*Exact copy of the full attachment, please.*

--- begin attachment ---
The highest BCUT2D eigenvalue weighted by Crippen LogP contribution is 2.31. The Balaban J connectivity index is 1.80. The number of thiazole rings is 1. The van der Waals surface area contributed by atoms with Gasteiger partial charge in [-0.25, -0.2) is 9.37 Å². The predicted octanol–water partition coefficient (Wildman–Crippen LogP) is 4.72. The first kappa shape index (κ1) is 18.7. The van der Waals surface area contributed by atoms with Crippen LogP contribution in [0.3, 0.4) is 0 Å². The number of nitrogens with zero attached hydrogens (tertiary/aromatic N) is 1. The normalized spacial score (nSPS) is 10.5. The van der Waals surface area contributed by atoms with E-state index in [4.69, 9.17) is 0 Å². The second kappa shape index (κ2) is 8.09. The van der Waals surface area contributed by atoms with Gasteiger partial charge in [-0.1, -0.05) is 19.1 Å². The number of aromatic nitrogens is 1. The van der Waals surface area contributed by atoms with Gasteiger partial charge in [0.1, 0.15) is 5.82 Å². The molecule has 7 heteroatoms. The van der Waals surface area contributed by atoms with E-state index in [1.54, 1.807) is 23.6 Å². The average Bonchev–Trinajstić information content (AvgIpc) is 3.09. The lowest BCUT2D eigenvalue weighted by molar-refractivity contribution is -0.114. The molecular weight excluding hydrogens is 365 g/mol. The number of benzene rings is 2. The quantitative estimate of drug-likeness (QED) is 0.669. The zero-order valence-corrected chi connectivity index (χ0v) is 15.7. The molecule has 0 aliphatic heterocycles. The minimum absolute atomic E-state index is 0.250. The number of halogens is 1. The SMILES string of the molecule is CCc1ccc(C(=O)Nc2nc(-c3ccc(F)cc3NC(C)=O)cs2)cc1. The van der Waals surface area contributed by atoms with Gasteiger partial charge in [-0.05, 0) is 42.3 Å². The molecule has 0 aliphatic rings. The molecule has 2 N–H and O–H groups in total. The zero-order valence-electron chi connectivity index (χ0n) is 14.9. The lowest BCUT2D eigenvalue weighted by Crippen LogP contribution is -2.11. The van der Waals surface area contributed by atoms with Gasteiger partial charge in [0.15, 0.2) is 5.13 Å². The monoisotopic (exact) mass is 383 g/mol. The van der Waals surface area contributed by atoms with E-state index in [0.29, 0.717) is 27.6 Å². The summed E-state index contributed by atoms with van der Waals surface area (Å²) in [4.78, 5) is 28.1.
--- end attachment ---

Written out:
The highest BCUT2D eigenvalue weighted by Crippen LogP contribution is 2.31. The Balaban J connectivity index is 1.80. The number of thiazole rings is 1. The van der Waals surface area contributed by atoms with Gasteiger partial charge in [-0.25, -0.2) is 9.37 Å². The predicted octanol–water partition coefficient (Wildman–Crippen LogP) is 4.72. The first kappa shape index (κ1) is 18.7. The van der Waals surface area contributed by atoms with Crippen LogP contribution in [0.3, 0.4) is 0 Å². The number of nitrogens with zero attached hydrogens (tertiary/aromatic N) is 1. The normalized spacial score (nSPS) is 10.5. The van der Waals surface area contributed by atoms with E-state index in [4.69, 9.17) is 0 Å². The second kappa shape index (κ2) is 8.09. The van der Waals surface area contributed by atoms with Gasteiger partial charge in [-0.1, -0.05) is 19.1 Å². The number of aromatic nitrogens is 1. The van der Waals surface area contributed by atoms with Gasteiger partial charge in [0.1, 0.15) is 5.82 Å². The molecule has 7 heteroatoms. The van der Waals surface area contributed by atoms with E-state index in [1.54, 1.807) is 23.6 Å². The average Bonchev–Trinajstić information content (AvgIpc) is 3.09. The lowest BCUT2D eigenvalue weighted by molar-refractivity contribution is -0.114. The molecular weight excluding hydrogens is 365 g/mol. The number of benzene rings is 2. The quantitative estimate of drug-likeness (QED) is 0.669. The zero-order valence-corrected chi connectivity index (χ0v) is 15.7. The molecule has 0 aliphatic heterocycles. The minimum absolute atomic E-state index is 0.250. The number of halogens is 1. The SMILES string of the molecule is CCc1ccc(C(=O)Nc2nc(-c3ccc(F)cc3NC(C)=O)cs2)cc1. The van der Waals surface area contributed by atoms with Gasteiger partial charge in [-0.05, 0) is 42.3 Å². The molecule has 0 aliphatic rings. The molecule has 2 N–H and O–H groups in total. The zero-order valence-electron chi connectivity index (χ0n) is 14.9. The lowest BCUT2D eigenvalue weighted by Crippen LogP contribution is -2.11. The van der Waals surface area contributed by atoms with Gasteiger partial charge in [0.15, 0.2) is 5.13 Å². The monoisotopic (exact) mass is 383 g/mol. The van der Waals surface area contributed by atoms with E-state index in [0.29, 0.717) is 27.6 Å². The summed E-state index contributed by atoms with van der Waals surface area (Å²) in [4.78, 5) is 28.1.